A great phone. However Windows has no where the apps Android does
Nokia Lumia 520 Windows Phone
The Lumia 520 packs in a wealth of features for its low asking price
- Outstanding value for money
- Long list of features
- Compact design
- 512MB of RAM won't run all games
- No front-facing camera
- Battery life could be better
If you can live without a front-facing camera, the Nokia Lumia 520 is the best value for money smartphone on the market. It packs in a wealth of features for its low asking price and sacrifices very little in the process.
Price$ 179.00 (AUD)
Buy now (Selling at 1 store)
- Lumia 520 Black 850Mhz 178.00
How much smartphone does $179 buy you? That's the question Nokia is aiming to emphatically answer with the Lumia 520, the company's cheapest Windows Phone to date. If you can live without a front-facing camera, the Lumia 520 is the best bang for buck on the market. It packs in a wealth of features for its low asking price and sacrifices very little in the process.
Snap-on covers, compact size
The Nokia Lumia 520 definitely has a youthful appeal.
Described by Nokia as "the more fun smartphone", the Lumia 520 definitely has a youthful appeal. It comes in bright colour options and is one of the most compact smartphones we've reviewed. It's certainly not the thinnest smartphone on the market at 9.9mm thick, but the light weight of 124g combined with its svelte frame makes it very comfortable to hold and use.
The Lumia 520 has a completely flat front surface taken up largely by the display but the sides of the phone taper inwards towards the back, creating a design that's both attractive and ergonomically friendly. It's immediately recognisable as a Lumia product, but the design still stands out when compared to most other entry level smartphones.
If you're the type of user who quickly gets sick of a particular colour, Nokia will sell optional snap-on covers for the Lumia 520. The company used the same feature on the slightly more expensive Lumia 620, so it seems to be a common trend with entry level devices. The cover is a little difficult to pry off and you'll need to remove it (along with the battery) to access the microSD card slot. There's 8GB of internal memory on-board.
The Lumia 520 is available in black and yellow colour variants in Australia, while Nokia's official snap-on covers for the device are available in white, red and cyan. The yellow model we reviewed has a grippy, matte finish but it shows up dirt and marks quite easily and is therefore difficult to keep clean.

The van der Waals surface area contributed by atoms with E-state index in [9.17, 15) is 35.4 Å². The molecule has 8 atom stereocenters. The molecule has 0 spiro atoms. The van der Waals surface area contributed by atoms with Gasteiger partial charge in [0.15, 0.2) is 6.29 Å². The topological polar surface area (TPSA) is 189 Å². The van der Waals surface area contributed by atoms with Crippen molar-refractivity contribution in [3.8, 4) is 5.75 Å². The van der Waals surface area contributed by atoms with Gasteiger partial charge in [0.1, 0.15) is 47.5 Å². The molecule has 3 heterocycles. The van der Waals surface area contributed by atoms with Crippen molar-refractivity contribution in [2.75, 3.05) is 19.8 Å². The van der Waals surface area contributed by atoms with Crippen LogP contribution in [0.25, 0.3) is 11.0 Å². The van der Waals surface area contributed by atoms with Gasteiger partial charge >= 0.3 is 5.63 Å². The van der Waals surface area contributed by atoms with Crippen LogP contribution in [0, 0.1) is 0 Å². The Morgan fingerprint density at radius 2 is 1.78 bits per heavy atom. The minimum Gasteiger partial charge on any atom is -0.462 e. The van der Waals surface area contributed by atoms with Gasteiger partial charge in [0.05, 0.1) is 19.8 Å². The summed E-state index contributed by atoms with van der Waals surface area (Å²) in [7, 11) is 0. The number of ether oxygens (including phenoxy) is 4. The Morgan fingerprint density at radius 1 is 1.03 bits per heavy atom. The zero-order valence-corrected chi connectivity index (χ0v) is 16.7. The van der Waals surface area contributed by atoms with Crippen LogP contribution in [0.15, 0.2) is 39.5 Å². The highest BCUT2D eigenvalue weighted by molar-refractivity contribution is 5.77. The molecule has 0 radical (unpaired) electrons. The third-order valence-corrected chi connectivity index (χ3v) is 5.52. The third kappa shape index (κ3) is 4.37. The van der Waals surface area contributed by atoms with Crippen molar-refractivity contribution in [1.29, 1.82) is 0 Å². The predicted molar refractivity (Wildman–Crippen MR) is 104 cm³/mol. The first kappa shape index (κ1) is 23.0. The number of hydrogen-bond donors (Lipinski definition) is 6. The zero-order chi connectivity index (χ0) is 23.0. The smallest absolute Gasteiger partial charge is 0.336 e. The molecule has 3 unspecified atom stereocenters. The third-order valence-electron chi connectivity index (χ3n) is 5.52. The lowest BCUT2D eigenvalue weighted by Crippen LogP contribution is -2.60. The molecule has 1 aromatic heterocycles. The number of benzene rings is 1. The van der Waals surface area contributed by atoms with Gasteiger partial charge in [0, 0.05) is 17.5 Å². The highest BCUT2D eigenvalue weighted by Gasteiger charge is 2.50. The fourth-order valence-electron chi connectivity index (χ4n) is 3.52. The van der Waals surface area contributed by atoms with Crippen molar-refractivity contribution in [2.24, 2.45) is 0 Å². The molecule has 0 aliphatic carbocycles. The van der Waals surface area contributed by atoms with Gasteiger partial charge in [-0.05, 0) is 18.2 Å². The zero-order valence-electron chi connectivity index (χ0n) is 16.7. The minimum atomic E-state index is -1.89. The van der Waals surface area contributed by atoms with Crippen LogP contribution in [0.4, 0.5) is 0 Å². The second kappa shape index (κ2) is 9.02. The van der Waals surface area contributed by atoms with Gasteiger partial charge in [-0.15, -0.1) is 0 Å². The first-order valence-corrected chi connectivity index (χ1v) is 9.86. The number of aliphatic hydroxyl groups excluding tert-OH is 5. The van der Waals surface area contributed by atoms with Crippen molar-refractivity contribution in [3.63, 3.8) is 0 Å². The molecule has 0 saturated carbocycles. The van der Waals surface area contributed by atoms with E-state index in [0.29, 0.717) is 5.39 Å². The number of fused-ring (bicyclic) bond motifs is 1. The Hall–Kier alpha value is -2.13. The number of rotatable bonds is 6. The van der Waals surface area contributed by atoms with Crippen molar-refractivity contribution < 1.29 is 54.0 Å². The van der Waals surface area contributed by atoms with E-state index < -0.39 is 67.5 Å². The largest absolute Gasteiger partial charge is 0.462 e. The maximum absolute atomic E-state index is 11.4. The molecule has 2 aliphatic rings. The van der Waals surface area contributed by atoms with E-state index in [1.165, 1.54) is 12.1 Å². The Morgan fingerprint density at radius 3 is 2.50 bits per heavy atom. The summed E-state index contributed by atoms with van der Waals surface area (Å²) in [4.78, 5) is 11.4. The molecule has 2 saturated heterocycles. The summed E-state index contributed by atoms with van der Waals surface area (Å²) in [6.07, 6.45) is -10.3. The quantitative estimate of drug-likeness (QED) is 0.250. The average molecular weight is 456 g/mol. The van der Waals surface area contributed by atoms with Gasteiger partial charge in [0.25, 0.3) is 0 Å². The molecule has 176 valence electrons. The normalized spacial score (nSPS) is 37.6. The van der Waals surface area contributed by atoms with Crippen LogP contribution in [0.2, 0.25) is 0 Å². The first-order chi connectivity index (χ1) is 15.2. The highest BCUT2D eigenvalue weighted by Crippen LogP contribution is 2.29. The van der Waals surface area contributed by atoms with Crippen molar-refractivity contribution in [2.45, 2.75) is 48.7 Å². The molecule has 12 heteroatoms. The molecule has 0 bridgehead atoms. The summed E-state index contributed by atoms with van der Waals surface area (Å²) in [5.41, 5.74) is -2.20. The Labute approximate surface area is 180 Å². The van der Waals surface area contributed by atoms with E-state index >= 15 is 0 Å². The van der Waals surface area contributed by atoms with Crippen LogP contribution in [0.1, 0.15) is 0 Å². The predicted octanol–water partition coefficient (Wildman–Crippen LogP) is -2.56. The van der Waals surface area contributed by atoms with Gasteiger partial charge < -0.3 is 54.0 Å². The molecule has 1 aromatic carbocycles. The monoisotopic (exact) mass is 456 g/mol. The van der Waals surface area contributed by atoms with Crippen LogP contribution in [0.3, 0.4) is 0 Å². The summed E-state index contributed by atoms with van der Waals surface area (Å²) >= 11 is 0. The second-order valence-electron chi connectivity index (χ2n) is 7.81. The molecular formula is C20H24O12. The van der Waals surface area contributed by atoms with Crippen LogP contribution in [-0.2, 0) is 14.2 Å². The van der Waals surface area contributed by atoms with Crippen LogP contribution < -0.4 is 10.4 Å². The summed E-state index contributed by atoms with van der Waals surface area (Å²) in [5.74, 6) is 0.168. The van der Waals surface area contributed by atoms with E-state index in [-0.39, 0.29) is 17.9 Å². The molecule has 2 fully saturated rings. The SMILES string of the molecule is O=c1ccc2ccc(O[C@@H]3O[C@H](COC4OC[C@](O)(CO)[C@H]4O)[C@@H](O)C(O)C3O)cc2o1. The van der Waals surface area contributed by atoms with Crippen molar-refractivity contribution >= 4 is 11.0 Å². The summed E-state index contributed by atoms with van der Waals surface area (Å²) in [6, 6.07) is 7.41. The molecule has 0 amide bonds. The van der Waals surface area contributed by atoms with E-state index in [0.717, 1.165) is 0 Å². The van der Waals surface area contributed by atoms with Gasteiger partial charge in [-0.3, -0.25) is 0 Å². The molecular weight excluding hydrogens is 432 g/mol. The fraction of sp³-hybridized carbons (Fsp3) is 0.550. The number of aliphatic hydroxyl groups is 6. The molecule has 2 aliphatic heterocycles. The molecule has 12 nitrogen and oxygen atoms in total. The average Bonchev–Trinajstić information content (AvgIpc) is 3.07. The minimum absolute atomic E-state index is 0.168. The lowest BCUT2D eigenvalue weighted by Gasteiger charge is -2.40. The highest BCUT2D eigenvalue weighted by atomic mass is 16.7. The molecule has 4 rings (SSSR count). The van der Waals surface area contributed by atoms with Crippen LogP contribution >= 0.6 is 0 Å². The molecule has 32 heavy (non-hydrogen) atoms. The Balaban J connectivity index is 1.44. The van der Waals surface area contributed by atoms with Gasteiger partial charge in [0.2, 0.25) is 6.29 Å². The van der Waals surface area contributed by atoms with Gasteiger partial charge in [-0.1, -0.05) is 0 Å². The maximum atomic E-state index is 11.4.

The screen on the Lumia 520 isn't going to be a significant issue for most tasks.
The Nokia Lumia 520 has standard Windows Phone keys below its display (back, home and search buttons) along with side-mounted volume controls and a power/lock screen key. There's also a physical camera shutter key which can be held down to jump straight into the camera. All keys are well positioned and provide good tactility.
The Nokia Lumia 520 has a 4in, IPS display with a respectable resolution of 800x480. That resolution provides a pixel density of 233ppi, which is slightly less than the Lumia 620's 3.8in screen but more than most budget smartphones at this price point. The screen does a reasonable job at displaying the attractive Windows Phone interface, but colours do appear washed out, viewing angles are poor and the screen can be tough to see in direct sunlight. However, it's tough to complain at this price.
Budget price, fully features
Nokia's range of apps and features on the Lumia 520 are particularly impressive.
The Nokia Lumia 520 may be a budget phone but it certainly doesn't cut corners when it comes to functions. You get all the same software features that Microsoft includes in Windows Phone 8, along with the various apps that Nokia pre-loads. The user experience is very similar to the far more expensive Lumia 920 and Lumia 820 models.
Nokia's range of apps and features are particularly impressive. The Here Maps application is more comprehensive than Apple Maps and even betters Google Maps on Android phones in some ways. It allows you to download a range of maps from entire countries to use when you don't have any mobile network coverage. In addition, Here Drive+ Beta provides free turn-by-turn navigation in a clean and easy to navigate layout. The ability to download maps means the navigation service doesn't use any mobile data, just the Lumia 520's built-in GPS chip.
The Windows Phone 8 OS itself also has some excellent core features and they're all available on the Lumia 520. All users receive 7GB of SkyDrive Storage for free. The built-in, free Microsoft Office app handles Word and Excel documents with ease and is without a doubt the best office client on any mobile platform. The Xbox Music service is also decent value at $11.99 per month or $119.90 per year for unlimited music streaming.